What is the Meaning of the Shofar?

One of the highlights of the Jewish New Year is witnessing the blowing of the shofar. As congregants surround the shofar, the sound inspires celebration, jubilation, and unification. But what is a shofar and what is the deeper meaning behind its blowing? 

On Rosh Hashanah, we commemorate the creation of the world, which also represents the coronation of G-d. Just as a trumpet is often sounded in honor of a king’s coronation, the shofar is sounded to honor and acknowledge G-d’s role as king of the universe. 

The shofar is a trumpet-like instrument made from a hollowed out ram’s horn. The shofar is blown during the daylight hours of both days of Rosh Hashanah. The sound made by blowing into the shofar is referred to as a blast. There are three different blasts used in ritual shofar blowing. The Tekiah is one long blast, the Shevarim is three shorter blasts, and the Teruah is nine or more very brief blasts. 

The use of a ram’s horn also symbolizes the ram that Abraham offered as a sacrifice to God in lieu of his son, Isaac. This example of the heroism and faith of our forefathers encourages us to strive for the same. Furthermore, the great resonance of the shofar reminds us to remain humble in the face of God’s glory, as well as the inevitable promise of Judgement Day, in which we will be evaluated based on our deeds. It reminds us that God is the source of all life, but also has control over our deaths. In this context, the shofar signals the eventual coming of the Messiah.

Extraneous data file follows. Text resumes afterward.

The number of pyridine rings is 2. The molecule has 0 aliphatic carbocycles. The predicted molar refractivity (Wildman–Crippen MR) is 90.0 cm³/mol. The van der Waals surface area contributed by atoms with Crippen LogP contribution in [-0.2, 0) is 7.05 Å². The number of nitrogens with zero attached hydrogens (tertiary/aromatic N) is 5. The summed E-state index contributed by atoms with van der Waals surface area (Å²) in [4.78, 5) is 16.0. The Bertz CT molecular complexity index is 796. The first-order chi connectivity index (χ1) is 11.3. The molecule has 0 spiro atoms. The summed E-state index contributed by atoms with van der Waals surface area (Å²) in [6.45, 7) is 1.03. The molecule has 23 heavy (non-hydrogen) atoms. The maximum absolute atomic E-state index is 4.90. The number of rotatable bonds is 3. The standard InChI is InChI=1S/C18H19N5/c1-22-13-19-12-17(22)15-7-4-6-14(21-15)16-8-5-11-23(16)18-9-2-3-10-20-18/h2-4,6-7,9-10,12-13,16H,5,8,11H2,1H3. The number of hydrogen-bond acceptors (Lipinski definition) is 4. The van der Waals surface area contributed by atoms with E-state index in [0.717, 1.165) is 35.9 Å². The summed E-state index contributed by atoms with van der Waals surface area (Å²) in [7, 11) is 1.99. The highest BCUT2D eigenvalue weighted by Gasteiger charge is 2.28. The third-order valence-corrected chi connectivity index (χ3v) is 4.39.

In the context of Rosh Hashanah, however, there is also a more solemn meaning behind the shofar. As we listen, we enter The Ten Days of Repentance. During this time, we take responsibility for our actions and make a promise to ourselves and God to act more righteously in the coming year. This period ends on Yom Kippur, when we again rejoice upon the sounding of the shofar. 

While these are the typical explanations for the symbolism of the shofar, there are several other meanings. The shofar is representative of the calls of the biblical prophets who called upon the Jewish people to become better in the service of God. The shofar also evokes the freedom we gained when we returned to the Holy Land, the destruction of the Temple, and the need to keep fighting for its renewal. 

The following is a video of my Rosh Hashanah dinner, during which I sounded the shofar.